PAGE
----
Voters confuse me

Here’s an anti-Romney ad:

The setting is Marion, Indiana, about 60 miles northeast of Indianapolis.

The city is the home of Indiana Wesleyan University, the largest evangelical Christian university in the Midwest and largest private university in Indiana. Since 2003, former Olympic skater Wayne Seybold has been Marion’s mayor. Marion is also noted for being the birthplace of legendary actor James Dean and famed cartoonist Jim Davis, though both were raised in nearby Fairmount. It was also the location of the wedding of actress Julia Roberts and singer Lyle Lovett in 1993. The city is also the site of a famous lynching of two African Americans.

So, what’s the electoral projection for November?

Indiana

FiveThirtyEight Projections Dem Rep Margin
Polling average 40.0 49.0 Romney +9.0
Adjusted polling average 38.3 50.7 Romney +12.4
State fundamentals 41.2 50.0 Romney +8.8
Now-cast 41.0 50.1 Romney +9.1
Projected vote share ±7.2 45.2 53.6 Romney +8.4
Chance of winning 12% 88%
Polls 538 WT. Date Dem Rep Margin
Howey/DePauw 3/27 40.0 49.0 Romney +9.0

Not a squeaker. Not even close. Mitt Romney has an 88% chance of winning in a state where workers were ordered to build a stage so his minions could have a platform from which they could fire everybody. Obama won Marion in 2008. No idea how he’s going to do there in 2012, but we know the rest of the state’s residents aren’t going to show much sympathy for their neighbors.

OK, Hoosiers. If that’s what you want …

Advertisements

Cuckoo for austerity

So what’s happening in world economics?

Steepest drop in German private sector output for three years. Euro crisis leads to survey-record monthly fall in service providers’ business outlook.

Of course, an economist could explain this better, but let’s see:

Germany is the leading voice for an austerity strategy for dealing with Europe’s economic problems. When countries practice austerity, jobs and services are cut. When that happens, citizens have less money to spend. German economic strength is based on product manufacturing. People throughout Europe buy German products. But governments throughout Europe are practicing austerity. With austerity, people don’t have money to buy products (fewer jobs, fewer payouts in social services, higher taxes, less money). When people don’t buy products, German businesses make less money.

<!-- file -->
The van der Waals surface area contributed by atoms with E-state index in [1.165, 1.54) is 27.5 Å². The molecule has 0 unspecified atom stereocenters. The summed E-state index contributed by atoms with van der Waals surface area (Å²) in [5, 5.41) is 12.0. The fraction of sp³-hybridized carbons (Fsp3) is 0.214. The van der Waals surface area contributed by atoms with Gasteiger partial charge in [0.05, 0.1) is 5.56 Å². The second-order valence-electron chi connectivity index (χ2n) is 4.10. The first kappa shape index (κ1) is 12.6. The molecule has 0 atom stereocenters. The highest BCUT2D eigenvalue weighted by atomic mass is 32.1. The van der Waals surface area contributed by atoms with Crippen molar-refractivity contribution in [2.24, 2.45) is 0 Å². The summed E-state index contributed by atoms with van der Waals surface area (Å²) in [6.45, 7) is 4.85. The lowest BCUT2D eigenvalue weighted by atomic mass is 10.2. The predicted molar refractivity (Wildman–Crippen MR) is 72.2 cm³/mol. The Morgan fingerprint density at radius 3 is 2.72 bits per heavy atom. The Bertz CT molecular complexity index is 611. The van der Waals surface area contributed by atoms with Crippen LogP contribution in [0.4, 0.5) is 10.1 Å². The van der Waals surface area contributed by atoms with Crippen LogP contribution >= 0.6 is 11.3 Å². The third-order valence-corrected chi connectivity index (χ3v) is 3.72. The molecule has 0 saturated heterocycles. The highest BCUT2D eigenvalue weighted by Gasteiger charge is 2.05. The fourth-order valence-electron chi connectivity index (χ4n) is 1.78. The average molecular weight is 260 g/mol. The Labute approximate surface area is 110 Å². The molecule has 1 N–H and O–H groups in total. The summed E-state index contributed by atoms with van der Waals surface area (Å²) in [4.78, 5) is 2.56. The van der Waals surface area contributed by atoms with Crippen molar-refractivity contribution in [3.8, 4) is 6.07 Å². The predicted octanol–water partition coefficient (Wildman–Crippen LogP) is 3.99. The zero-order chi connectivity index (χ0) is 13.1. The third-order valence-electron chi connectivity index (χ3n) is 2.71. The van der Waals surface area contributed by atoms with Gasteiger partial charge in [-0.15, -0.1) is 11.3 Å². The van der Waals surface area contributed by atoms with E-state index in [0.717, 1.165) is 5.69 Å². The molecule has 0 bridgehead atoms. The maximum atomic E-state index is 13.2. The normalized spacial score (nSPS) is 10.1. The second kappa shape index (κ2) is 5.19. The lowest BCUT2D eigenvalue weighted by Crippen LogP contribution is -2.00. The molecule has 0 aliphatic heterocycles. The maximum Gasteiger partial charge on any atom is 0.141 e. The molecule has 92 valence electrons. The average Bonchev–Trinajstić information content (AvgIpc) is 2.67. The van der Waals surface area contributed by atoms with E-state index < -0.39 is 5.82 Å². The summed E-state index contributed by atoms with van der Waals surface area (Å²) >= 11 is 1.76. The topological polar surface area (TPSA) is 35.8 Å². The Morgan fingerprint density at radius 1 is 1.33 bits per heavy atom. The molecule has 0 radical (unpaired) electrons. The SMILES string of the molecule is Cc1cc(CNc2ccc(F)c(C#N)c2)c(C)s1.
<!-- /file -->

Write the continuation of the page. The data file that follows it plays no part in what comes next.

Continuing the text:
So austerity is bad for Germany.

But Germany insists austerity is the way to go.

And now German service providers are experiencing a record fall in their business outlook.

Who could have seen that coming? Cue Paul Krugman:

Basically, it seems that even as the euro approaches a critical juncture, senior German officials are living in Wolkenkuckucksheim — cloud-cuckoo land.

Now, I know the phrase normally refers to a state of naive optimism, not normally something one attributes to German officials. But a broader interpretation would be that of believing, despite all the evidence, that the world is the way you want it to be, and acting on that false belief.

So the man from the finance ministry asserts that the euro crisis was brought on by fiscal irresponsibility, and in particular by “short-termism” — so that the remedy is to focus on long-run fiscal irresponsibility plus structural reform, which he insists has never failed.

All one can say is, My God. You have to be willfully blind not to know that private excess, not public, caused the problems in Spain and Ireland — and nowhere, not even in Greece, did Keynesian stimulus efforts have anything at all to do with the crisis. As for fiscal responsibility plus reform solving the kind of problem we face now — massive real overvaluation with a fixed exchange rate — it would be truer to say that this has never worked.

Public school spending (too bad if you’re color blind)

OK, NPR. This would be an interesting, informative graphic if you had decided to make a better choice in your color coordination:

At first glance, this looks like Louisiana is spending as much on schools as New York. Of course, that’s a joke. Did NPR not bother to notice that its $10,000-$12,000 range looks an awful like its $15,000-$19,000 range?  If you’re not color blind, you can tell the difference if you have your nose right against the computer screen, but seriously, didn’t anyone say to the mapmaker that from a normal distance the dark blue sure looks like the dark green?

No wonder our kids aren’t learning anything.